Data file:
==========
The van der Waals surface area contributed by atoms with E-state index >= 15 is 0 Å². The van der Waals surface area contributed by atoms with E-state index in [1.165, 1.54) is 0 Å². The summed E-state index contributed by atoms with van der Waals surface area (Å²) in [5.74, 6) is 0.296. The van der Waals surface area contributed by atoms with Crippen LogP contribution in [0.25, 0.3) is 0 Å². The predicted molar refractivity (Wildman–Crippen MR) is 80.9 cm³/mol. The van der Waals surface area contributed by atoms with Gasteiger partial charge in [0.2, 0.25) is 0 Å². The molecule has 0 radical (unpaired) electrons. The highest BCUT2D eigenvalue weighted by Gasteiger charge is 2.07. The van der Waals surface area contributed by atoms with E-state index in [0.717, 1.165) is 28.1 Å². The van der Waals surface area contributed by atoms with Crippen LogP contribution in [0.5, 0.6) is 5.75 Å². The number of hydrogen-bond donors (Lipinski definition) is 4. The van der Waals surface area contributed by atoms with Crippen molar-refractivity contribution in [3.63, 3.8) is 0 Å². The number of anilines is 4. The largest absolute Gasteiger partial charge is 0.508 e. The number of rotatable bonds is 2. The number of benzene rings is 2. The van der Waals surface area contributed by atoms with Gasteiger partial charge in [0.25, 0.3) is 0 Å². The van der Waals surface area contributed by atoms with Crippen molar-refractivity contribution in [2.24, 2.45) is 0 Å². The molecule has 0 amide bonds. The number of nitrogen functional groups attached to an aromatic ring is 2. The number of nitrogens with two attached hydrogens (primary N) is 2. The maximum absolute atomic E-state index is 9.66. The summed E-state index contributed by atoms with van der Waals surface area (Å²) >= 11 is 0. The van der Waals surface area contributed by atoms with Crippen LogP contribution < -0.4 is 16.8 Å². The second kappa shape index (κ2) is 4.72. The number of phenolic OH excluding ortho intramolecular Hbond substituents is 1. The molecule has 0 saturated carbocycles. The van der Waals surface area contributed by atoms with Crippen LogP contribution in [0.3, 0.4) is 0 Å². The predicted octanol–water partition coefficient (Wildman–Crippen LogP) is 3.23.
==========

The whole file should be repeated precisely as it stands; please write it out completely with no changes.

The van der Waals surface area contributed by atoms with E-state index >= 15 is 0 Å². The van der Waals surface area contributed by atoms with E-state index in [1.165, 1.54) is 0 Å². The summed E-state index contributed by atoms with van der Waals surface area (Å²) in [5.74, 6) is 0.296. The van der Waals surface area contributed by atoms with Crippen LogP contribution in [0.25, 0.3) is 0 Å². The predicted molar refractivity (Wildman–Crippen MR) is 80.9 cm³/mol. The van der Waals surface area contributed by atoms with Gasteiger partial charge in [0.2, 0.25) is 0 Å². The molecule has 0 radical (unpaired) electrons. The highest BCUT2D eigenvalue weighted by Gasteiger charge is 2.07. The van der Waals surface area contributed by atoms with E-state index in [0.717, 1.165) is 28.1 Å². The van der Waals surface area contributed by atoms with Crippen LogP contribution in [0.5, 0.6) is 5.75 Å². The number of hydrogen-bond donors (Lipinski definition) is 4. The van der Waals surface area contributed by atoms with Crippen molar-refractivity contribution in [3.63, 3.8) is 0 Å². The number of anilines is 4. The largest absolute Gasteiger partial charge is 0.508 e. The number of rotatable bonds is 2. The number of benzene rings is 2. The van der Waals surface area contributed by atoms with Gasteiger partial charge in [0.25, 0.3) is 0 Å². The van der Waals surface area contributed by atoms with Crippen molar-refractivity contribution in [2.24, 2.45) is 0 Å². The molecule has 0 amide bonds. The number of nitrogen functional groups attached to an aromatic ring is 2. The number of nitrogens with two attached hydrogens (primary N) is 2. The maximum absolute atomic E-state index is 9.66. The summed E-state index contributed by atoms with van der Waals surface area (Å²) >= 11 is 0. The van der Waals surface area contributed by atoms with Crippen LogP contribution < -0.4 is 16.8 Å². The second kappa shape index (κ2) is 4.72. The number of phenolic OH excluding ortho intramolecular Hbond substituents is 1. The molecule has 0 saturated carbocycles. The van der Waals surface area contributed by atoms with Crippen LogP contribution in [0.3, 0.4) is 0 Å². The predicted octanol–water partition coefficient (Wildman–Crippen LogP) is 3.23.